Another issue very close to you is the deaths of Robin Williams and Joan Rivers, basically your father and mother in comedy – will that also be part of your show?
Yes, and I have a little bit of a different take on that, too, now that it’s been some time. But that’s always really beautiful to share, and to recognize that comedy is not performed without a mentor and an apprentice. And now that my mentors are gone, I have to find that rung of the ladder and get up there myself and go up a notch and also bring my apprentices, which are vast – people who have been influenced by my work. It’s very exciting, and most exciting of all right now is Amy Schumer, who continually thanks me for my influence, and I’m so grateful for that. I really love her, I love her comedy, and I love what she’s doing for women. Every day, she’s taking her message out there – whether it’s for feminism, whether it’s for body image, whether it’s for anti-gun violence. There’s so many things that she’s doing that I’m so proud of, and she’s gracious enough to thank me for the inspiration.
One thing that both of you have in common is that you don’t seem to be afraid to say anything, to “go there.” Is there anything taboo for you, that you won’t say?
No, I try to find it, and I haven’t found that yet. So I have to keep trying, I guess [laughs]. I’d like to find that line. I search for it every day. Certainly, there’s gotta be something, so I’ll keep trying until I get there.
People love to hear about your real mother – will she again be a big part of your show?
Oh yes, and also talking about my mother’s reaction to my victimization. She’s got a really funny take on all of that as well. So there will be a new side of her that people haven’t seen, which I think is exciting.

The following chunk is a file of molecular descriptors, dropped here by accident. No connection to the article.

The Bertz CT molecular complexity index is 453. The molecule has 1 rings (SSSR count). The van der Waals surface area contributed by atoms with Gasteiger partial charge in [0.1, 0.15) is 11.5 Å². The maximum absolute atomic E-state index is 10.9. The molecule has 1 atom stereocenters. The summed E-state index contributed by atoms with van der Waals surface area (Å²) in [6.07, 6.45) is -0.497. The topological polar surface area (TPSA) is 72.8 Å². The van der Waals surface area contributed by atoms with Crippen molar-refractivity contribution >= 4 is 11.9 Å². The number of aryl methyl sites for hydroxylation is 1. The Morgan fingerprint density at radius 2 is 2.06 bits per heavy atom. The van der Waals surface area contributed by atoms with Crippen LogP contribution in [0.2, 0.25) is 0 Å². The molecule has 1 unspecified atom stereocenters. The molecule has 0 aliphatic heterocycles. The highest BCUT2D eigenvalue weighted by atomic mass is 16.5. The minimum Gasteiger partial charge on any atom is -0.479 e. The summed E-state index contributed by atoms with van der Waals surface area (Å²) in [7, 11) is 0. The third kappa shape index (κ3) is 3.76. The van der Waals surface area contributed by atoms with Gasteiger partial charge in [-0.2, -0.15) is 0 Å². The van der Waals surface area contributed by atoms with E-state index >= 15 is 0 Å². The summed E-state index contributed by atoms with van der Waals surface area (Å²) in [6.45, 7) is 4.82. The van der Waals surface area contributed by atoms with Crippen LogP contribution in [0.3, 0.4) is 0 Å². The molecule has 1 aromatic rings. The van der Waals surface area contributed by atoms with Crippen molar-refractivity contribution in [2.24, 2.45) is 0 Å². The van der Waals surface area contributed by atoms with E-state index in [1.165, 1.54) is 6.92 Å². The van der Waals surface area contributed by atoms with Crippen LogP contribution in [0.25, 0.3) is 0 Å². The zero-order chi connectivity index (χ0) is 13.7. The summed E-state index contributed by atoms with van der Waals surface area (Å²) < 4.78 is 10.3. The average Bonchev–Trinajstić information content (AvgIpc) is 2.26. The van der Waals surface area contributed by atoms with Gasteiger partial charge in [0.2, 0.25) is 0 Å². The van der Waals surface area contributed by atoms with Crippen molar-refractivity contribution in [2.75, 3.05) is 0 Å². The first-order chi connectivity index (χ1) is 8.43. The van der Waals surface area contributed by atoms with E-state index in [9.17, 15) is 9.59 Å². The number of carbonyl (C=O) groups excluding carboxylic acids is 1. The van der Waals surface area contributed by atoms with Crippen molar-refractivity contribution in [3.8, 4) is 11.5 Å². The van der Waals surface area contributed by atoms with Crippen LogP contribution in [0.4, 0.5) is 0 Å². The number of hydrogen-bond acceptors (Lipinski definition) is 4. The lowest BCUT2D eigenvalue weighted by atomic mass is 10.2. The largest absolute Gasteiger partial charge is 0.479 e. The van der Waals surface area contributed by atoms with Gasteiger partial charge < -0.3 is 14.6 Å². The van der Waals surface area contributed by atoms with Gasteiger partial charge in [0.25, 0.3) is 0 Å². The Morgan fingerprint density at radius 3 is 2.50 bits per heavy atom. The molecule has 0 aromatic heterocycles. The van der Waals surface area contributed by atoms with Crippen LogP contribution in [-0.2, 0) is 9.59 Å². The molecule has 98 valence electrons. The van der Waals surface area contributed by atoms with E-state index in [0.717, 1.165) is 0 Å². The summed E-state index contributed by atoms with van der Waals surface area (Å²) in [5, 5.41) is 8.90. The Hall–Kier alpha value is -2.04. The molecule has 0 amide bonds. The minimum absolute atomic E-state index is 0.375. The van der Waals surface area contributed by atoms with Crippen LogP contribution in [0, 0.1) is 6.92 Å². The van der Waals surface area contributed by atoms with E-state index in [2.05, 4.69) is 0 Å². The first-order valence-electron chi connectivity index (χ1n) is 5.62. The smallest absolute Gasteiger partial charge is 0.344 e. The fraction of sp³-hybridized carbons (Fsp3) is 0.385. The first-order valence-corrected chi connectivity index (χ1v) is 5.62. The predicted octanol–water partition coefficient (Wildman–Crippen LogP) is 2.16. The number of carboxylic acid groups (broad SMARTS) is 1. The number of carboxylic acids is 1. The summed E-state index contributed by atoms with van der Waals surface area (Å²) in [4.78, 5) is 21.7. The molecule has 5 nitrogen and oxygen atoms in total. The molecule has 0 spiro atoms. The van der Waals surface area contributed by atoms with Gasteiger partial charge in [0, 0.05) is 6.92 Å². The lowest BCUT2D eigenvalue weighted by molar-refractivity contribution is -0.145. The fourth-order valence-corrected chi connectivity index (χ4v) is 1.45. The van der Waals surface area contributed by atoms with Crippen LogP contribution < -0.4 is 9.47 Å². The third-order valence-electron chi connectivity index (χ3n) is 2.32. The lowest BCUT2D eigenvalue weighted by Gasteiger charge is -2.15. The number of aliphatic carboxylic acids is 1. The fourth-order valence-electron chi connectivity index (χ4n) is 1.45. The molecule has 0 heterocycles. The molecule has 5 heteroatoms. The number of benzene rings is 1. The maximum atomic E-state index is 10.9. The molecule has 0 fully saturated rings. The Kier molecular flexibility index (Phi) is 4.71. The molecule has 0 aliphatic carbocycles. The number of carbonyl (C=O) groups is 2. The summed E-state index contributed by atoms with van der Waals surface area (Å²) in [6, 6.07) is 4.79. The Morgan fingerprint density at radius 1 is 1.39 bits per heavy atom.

What inspired you to want to marry people at your shows?
I was deputized to marry gay couples in the rotunda of City Hall by [San Francisco Mayor] Gavin Newsom in the mid-2000s, and that was really tremendous, because marriage equality hadn’t been realized yet, so in a sense Gavin Newsom was breaking the law, and he was allowing gay couples to marry. It was really tremendous to go to the site of Harvey Milk’s assassination, which is the most tragic thing in gay political history, and then to go back to marry gay couples at the site of this tragedy is very, very healing. So I wanted to bring a bit of that to each show.
Your act is a mix of bravado and self-deprecation. Is that your natural personality?
Yeah, but also it’s heightened, as are most things in entertainment. I like that, because it’s gotta be highbrow and it’s gotta be lowbrow, and I feel that I’m talking about a lot of stuff that’s very important, and maybe sort of falls just outside my jurisdiction as a comedienne, whether it’s rape or homophobia or gun violence, racism, sexism – all these things which are pretty big topics to take on, but when you have a real sense of humility about it and a real sense of joy with comedy, too, I think for me that’s where the perfect combination is. You can’t be so high and mighty that you forget about poo-poo jokes.